MKO terrorists hire Polish students for demo
Polish students are going to Paris to support an organisation recognised by the US as terrorist. The students aren’t aware of this, they’re going to have fun
‘A friend called me: a trip to Paris for 20 zlotys. If you decide quickly, we’ll be all together on one coach’, Ania, a sociology student in Poznań, tells us.
Another student: ‘I’m going to have fun! We drop in to Paris and rule For pennies!’.
Several thousand students from all over Poland left for France yesterday.
The students were officially told that the trip was sponsored by the Berlin-based Iranian Association, which pays for transportation, lodgings and board through Sunday.
The only condition of participation is to attend a rally Saturday at Charles de Gaulle Airport. The rally is being co-organised by the radical Iranian opposition group, the People’s Mujahideen of Iran. In the US, Canada and Iran, is it on the list of terrorist organisations.
The People’s Mujahideen are responsible for the deaths of Iranian civilians in the 1980s. They fought a relentless struggle for power then against the Shia ayatollahs. They were financed by Saddam Hussein, who took the People’s Mujahideen under his wings following their flight from Iran, helping them to organise across-the-border raids and attacks.
After invading Iraq, the Americans didn’t decide to destroy the People’s Mujahideen base, because they didn’t really know what to do with them, as the Mujahideen could prove useful in fighting Iran’s theocratic regime. The Mujahideen leaders were received by US senators, who are afraid of Iran’s nuclear programme.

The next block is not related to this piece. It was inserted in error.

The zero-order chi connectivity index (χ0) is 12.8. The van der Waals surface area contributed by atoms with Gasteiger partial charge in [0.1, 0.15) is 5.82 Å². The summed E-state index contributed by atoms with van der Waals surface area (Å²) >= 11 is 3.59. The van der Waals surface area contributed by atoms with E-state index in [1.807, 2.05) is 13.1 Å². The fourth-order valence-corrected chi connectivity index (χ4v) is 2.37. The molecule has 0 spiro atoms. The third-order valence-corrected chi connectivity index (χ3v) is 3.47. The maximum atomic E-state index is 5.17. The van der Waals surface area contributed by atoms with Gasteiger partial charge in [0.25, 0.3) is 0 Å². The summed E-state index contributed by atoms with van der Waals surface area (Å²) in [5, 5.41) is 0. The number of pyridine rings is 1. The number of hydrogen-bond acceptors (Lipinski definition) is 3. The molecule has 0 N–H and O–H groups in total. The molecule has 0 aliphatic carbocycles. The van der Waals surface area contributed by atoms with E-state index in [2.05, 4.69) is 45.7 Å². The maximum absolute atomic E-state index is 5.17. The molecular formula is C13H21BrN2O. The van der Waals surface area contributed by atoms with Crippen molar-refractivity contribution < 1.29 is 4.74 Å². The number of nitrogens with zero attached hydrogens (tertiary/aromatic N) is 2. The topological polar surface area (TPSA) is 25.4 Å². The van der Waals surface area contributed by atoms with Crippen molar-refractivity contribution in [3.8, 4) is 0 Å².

Today, the People’s Mujahideen are fighting for rehabilitation in the West’s eyes. They accuse the
The leader of the organisation’s political wing, Marjam Radjavi, will deliver the key speech at the Saturday rally. A French resident for years, the organisation wants her to become the president of a democratic, secular Iran.
Most of the students aren’t aware they’ll participate in a People’s Mujahideen rally. ‘I’ve heard it was to be a protest against the stoning of women in Iran’, Bartek sounds surprised.
Iza, a 22-year-old politics and law student at the Adam Mickiewicz University: ‘I’m going to have some good fun in Paris. I don’t really know what it’s all about with this rally. I’ve heard the organisation is on the terrorist list and that is opposes human rights violations’.
Kinga, her fellow student: ‘Terrorist organisation? Yasser Arafat was also perceived like that, and then he got the Nobel Peace Prize’.
A list of attendance will be checked at the rally. Those absent will have to reimburse the full cost of the trip. Before entering the airport terminal, each attendant will be searched by security guards. Photo cameras and mobiles phones won’t be allowed.
The students will be taken care of by coordinators, the same ones who recruited the participants and to whose bank accounts the fees were paid. Above them are two persons who are personally in touch with the Iranian Association. Yesterday neither of those returned phone calls.
Natalia, a coordinator, about the controversies surrounding the rally’s organisers: ‘Compared with, for instance, what the Home Army did during WWII, the People’s Mujahideen are innocents’.
Anna Potyrała, PhD, an international relations expert at the Adam Mickiewicz University’s Faculty of Political Studies and Journalism, warns: ‘The students should be aware they may be pawns in the political game that the People’s Mujahideen are playing’. She adds than in 2002 the EU recognised the organisation as terrorist, but in 2006 the European Court of Justice and national courts dropped it from the list.
translated by Marcin Wawrzyńczak
Źródło: Gazeta Wyborcza